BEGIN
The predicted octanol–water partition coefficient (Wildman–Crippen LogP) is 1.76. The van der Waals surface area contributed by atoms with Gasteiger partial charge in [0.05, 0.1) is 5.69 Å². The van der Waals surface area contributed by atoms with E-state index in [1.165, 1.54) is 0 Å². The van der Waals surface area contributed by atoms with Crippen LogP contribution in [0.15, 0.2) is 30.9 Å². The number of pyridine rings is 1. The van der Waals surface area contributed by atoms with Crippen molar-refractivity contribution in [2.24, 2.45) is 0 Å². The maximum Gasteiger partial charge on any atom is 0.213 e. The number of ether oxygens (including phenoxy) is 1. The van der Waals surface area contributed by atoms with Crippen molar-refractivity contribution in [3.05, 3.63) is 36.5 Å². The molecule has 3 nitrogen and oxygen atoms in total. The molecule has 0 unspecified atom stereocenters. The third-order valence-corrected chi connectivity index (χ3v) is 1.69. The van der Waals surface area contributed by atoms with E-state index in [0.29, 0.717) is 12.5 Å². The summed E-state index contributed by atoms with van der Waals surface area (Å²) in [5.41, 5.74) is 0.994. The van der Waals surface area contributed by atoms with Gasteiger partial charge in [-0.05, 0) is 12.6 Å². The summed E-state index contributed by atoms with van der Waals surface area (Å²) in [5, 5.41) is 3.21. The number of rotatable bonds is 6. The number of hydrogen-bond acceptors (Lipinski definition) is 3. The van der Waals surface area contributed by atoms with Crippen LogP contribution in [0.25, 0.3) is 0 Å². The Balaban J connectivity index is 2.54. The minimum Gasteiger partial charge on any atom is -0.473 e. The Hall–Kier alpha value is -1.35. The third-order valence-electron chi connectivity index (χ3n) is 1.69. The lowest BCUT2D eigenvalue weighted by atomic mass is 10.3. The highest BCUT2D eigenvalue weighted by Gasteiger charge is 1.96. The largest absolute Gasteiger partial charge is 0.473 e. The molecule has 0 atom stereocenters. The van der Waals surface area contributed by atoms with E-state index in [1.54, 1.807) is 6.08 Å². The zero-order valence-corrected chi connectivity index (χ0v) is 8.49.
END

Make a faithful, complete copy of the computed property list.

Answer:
The predicted octanol–water partition coefficient (Wildman–Crippen LogP) is 1.76. The van der Waals surface area contributed by atoms with Gasteiger partial charge in [0.05, 0.1) is 5.69 Å². The van der Waals surface area contributed by atoms with E-state index in [1.165, 1.54) is 0 Å². The van der Waals surface area contributed by atoms with Crippen LogP contribution in [0.15, 0.2) is 30.9 Å². The number of pyridine rings is 1. The van der Waals surface area contributed by atoms with Crippen molar-refractivity contribution in [2.24, 2.45) is 0 Å². The maximum Gasteiger partial charge on any atom is 0.213 e. The number of ether oxygens (including phenoxy) is 1. The van der Waals surface area contributed by atoms with Crippen molar-refractivity contribution in [3.05, 3.63) is 36.5 Å². The molecule has 3 nitrogen and oxygen atoms in total. The molecule has 0 unspecified atom stereocenters. The third-order valence-corrected chi connectivity index (χ3v) is 1.69. The van der Waals surface area contributed by atoms with E-state index in [0.29, 0.717) is 12.5 Å². The summed E-state index contributed by atoms with van der Waals surface area (Å²) in [5.41, 5.74) is 0.994. The van der Waals surface area contributed by atoms with Gasteiger partial charge in [-0.05, 0) is 12.6 Å². The summed E-state index contributed by atoms with van der Waals surface area (Å²) in [5, 5.41) is 3.21. The number of rotatable bonds is 6. The number of hydrogen-bond acceptors (Lipinski definition) is 3. The van der Waals surface area contributed by atoms with Crippen LogP contribution in [0.25, 0.3) is 0 Å². The Balaban J connectivity index is 2.54. The minimum Gasteiger partial charge on any atom is -0.473 e. The Hall–Kier alpha value is -1.35. The third-order valence-electron chi connectivity index (χ3n) is 1.69. The lowest BCUT2D eigenvalue weighted by atomic mass is 10.3. The highest BCUT2D eigenvalue weighted by Gasteiger charge is 1.96. The largest absolute Gasteiger partial charge is 0.473 e. The molecule has 0 atom stereocenters. The van der Waals surface area contributed by atoms with E-state index in [1.54, 1.807) is 6.08 Å². The zero-order valence-corrected chi connectivity index (χ0v) is 8.49.